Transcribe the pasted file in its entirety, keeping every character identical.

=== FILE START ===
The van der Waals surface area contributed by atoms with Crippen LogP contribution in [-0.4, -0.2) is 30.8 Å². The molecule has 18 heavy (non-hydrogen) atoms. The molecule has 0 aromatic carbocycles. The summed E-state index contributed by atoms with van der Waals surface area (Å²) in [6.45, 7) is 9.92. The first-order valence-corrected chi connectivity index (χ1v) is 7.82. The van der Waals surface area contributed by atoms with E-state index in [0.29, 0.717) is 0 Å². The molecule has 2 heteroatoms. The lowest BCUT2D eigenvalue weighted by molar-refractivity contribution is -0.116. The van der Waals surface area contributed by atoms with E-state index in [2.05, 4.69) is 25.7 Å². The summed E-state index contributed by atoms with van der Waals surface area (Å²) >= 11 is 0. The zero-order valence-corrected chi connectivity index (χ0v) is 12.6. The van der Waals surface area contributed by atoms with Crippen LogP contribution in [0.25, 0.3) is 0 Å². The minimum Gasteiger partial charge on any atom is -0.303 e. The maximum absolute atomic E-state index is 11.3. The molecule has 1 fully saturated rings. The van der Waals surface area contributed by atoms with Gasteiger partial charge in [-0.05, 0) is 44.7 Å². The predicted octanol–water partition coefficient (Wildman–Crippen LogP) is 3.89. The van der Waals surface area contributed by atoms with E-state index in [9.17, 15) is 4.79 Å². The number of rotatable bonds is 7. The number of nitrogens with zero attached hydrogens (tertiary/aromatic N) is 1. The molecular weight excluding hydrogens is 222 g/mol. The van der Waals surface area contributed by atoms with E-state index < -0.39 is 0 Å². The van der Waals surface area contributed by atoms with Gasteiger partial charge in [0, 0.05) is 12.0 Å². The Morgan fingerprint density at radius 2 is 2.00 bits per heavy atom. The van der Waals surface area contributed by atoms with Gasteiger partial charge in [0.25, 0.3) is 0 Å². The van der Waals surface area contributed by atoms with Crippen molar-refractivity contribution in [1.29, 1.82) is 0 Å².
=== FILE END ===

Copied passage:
The van der Waals surface area contributed by atoms with Crippen LogP contribution in [-0.4, -0.2) is 30.8 Å². The molecule has 18 heavy (non-hydrogen) atoms. The molecule has 0 aromatic carbocycles. The summed E-state index contributed by atoms with van der Waals surface area (Å²) in [6.45, 7) is 9.92. The first-order valence-corrected chi connectivity index (χ1v) is 7.82. The van der Waals surface area contributed by atoms with E-state index in [0.29, 0.717) is 0 Å². The molecule has 2 heteroatoms. The lowest BCUT2D eigenvalue weighted by molar-refractivity contribution is -0.116. The van der Waals surface area contributed by atoms with E-state index in [2.05, 4.69) is 25.7 Å². The summed E-state index contributed by atoms with van der Waals surface area (Å²) >= 11 is 0. The zero-order valence-corrected chi connectivity index (χ0v) is 12.6. The van der Waals surface area contributed by atoms with Crippen LogP contribution in [0.25, 0.3) is 0 Å². The minimum Gasteiger partial charge on any atom is -0.303 e. The maximum absolute atomic E-state index is 11.3. The molecule has 1 fully saturated rings. The van der Waals surface area contributed by atoms with Gasteiger partial charge in [-0.05, 0) is 44.7 Å². The predicted octanol–water partition coefficient (Wildman–Crippen LogP) is 3.89. The van der Waals surface area contributed by atoms with E-state index in [9.17, 15) is 4.79 Å². The number of rotatable bonds is 7. The number of nitrogens with zero attached hydrogens (tertiary/aromatic N) is 1. The molecular weight excluding hydrogens is 222 g/mol. The van der Waals surface area contributed by atoms with E-state index < -0.39 is 0 Å². The van der Waals surface area contributed by atoms with Gasteiger partial charge in [0, 0.05) is 12.0 Å². The Morgan fingerprint density at radius 2 is 2.00 bits per heavy atom. The van der Waals surface area contributed by atoms with Gasteiger partial charge in [0.25, 0.3) is 0 Å². The van der Waals surface area contributed by atoms with Crippen molar-refractivity contribution in [1.29, 1.82) is 0 Å².